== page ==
this is really offensive
Are we ever offended by the Word of God? Whether it is talking about a six-day creation, or acknowledging that there’s only one way to God, or eternal damnation for people who reject Jesus, or wives submitting to their husbands, women submitting to men in church leadership, and on and on - how often do we pull back from the Word of God when it offends somebody? Or when it offends us?
A long time ago in a land far, far away God told the people in the kingdom of Judah of their impending fall to Nebuchadnezzar’s Babylon. He spoke through the prophet Jeremiah:
“To whom can I speak and give warning? Who will listen to me? Their ears are closed so they cannot hear. The word of the LORD is offensive to them; they find no pleasure in it.” Jeremiah 6:10 NIV
For them it was an imminent, life-or-death warning. What of God's warnings are we missing here and now?
When it comes to how our culture perceives the Bible, we certainly face a similar challenge. The more I read in Scripture, the more I see that there is something in there to offend everyone! God’s way is so different, so against my sinful human nature that His way is going to poke our pride, make us face our fears, and deconstruct all of the monuments to ourselves and self-defenses that we have built up about what we think we know.
“For my thoughts are not your thoughts, neither are your ways my ways," declares the LORD. "As the heavens are higher than the earth, so are my ways higher than your ways and my thoughts than your thoughts.”(Isaiah 55:8-9 NIV)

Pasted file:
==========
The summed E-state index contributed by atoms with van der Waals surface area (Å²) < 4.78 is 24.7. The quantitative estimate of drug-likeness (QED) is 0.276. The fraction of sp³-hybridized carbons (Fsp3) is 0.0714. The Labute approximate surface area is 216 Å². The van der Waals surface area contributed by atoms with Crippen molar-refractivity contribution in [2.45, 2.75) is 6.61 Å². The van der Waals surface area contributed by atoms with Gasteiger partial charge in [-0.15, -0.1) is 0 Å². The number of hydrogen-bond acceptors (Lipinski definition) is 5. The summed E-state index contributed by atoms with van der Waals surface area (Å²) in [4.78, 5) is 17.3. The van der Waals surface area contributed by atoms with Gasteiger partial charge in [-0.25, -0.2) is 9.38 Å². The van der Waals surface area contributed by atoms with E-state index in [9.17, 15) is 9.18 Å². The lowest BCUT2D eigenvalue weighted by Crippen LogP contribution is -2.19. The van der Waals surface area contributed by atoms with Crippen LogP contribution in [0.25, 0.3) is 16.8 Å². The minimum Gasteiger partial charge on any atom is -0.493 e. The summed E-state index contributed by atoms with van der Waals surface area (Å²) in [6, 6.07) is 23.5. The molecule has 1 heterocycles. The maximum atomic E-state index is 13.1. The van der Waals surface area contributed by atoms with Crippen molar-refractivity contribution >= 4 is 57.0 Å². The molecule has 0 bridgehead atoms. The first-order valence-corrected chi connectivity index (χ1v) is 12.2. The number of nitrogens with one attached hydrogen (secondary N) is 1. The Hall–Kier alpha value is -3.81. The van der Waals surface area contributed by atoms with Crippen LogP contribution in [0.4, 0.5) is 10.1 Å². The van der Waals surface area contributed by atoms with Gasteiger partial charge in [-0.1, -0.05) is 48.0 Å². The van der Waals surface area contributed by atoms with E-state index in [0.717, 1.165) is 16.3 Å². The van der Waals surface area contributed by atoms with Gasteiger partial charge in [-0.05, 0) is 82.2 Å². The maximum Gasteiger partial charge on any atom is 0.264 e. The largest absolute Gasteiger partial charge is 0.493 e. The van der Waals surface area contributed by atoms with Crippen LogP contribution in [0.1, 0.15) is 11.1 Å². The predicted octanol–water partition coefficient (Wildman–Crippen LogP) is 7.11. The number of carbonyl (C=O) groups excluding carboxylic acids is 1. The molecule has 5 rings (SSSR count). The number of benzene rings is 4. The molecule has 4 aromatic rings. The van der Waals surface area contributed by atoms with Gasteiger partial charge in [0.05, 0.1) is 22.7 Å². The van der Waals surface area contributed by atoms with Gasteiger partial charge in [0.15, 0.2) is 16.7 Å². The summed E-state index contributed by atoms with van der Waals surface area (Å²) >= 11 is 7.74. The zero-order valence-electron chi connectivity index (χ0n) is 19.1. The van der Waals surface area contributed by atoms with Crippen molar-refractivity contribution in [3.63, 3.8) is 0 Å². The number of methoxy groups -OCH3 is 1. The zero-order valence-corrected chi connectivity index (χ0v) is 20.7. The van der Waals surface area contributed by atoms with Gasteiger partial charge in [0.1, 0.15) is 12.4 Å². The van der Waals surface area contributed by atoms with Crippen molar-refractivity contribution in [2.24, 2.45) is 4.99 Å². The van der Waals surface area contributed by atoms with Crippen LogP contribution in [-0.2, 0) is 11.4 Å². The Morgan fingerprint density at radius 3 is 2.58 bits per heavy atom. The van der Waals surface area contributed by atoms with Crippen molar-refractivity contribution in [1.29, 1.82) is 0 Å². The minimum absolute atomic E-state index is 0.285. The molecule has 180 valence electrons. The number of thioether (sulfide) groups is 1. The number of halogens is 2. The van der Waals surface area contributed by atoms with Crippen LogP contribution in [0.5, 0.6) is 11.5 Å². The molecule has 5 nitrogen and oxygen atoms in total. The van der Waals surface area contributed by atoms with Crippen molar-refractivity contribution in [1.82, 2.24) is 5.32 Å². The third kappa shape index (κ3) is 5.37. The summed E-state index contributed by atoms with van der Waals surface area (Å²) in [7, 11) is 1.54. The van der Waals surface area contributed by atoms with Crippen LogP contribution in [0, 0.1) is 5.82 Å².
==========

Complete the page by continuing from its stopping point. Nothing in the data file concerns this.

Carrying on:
Therein lies one of our biggest challenges. When we limit our thinking to what we can apprehend and understand of the Word, it so often becomes a pride issue. What do I mean? Whether we take a fundamentalist approach that focuses only on a certain English translation of Scripture and what it means in our contemporary culture – so we err by ignoring the context and meaning God communicated to a certain people thousands of years ago – or when we take a skeptical approach that disregards foundational, timeless truths and transcendental, spiritual realities and so err by discounting the fact that God’s Word has urgent and critical application to our present situation, in either case our stupid and stubborn pride makes us offended by the Word of God. We write the Bible off, saying ‘I understand it, and you’re an idiot,’ or ‘it doesn’t apply,’ or simply ‘it isn’t real.’
One thing we can know for certain is that God is bigger than that. He is bigger than our conception of Him and bigger than any human conception of Him, whether the human in question is Abraham or Moses, Elijah or Daniel, Peter or Paul or John. When each of those were amazed, confronted, reprimanded, overjoyed and overwhelmed, and perhaps even humiliated, when each encountered the living God in ways that shocked their senses and sensibilities, why would we expect anything less? Yet in our pride, isn’t this what we do: define and confine God to what we think we know about Him? And then try to force our conception on everyone else. Instead of witnessing to how the infinite Almighty who is “omni-everything” has revealed Himself to us in whatever way He’s been able to get through our thick skulls with all our limitations, often we bludgeon anyone who doesn’t think and sound like we do.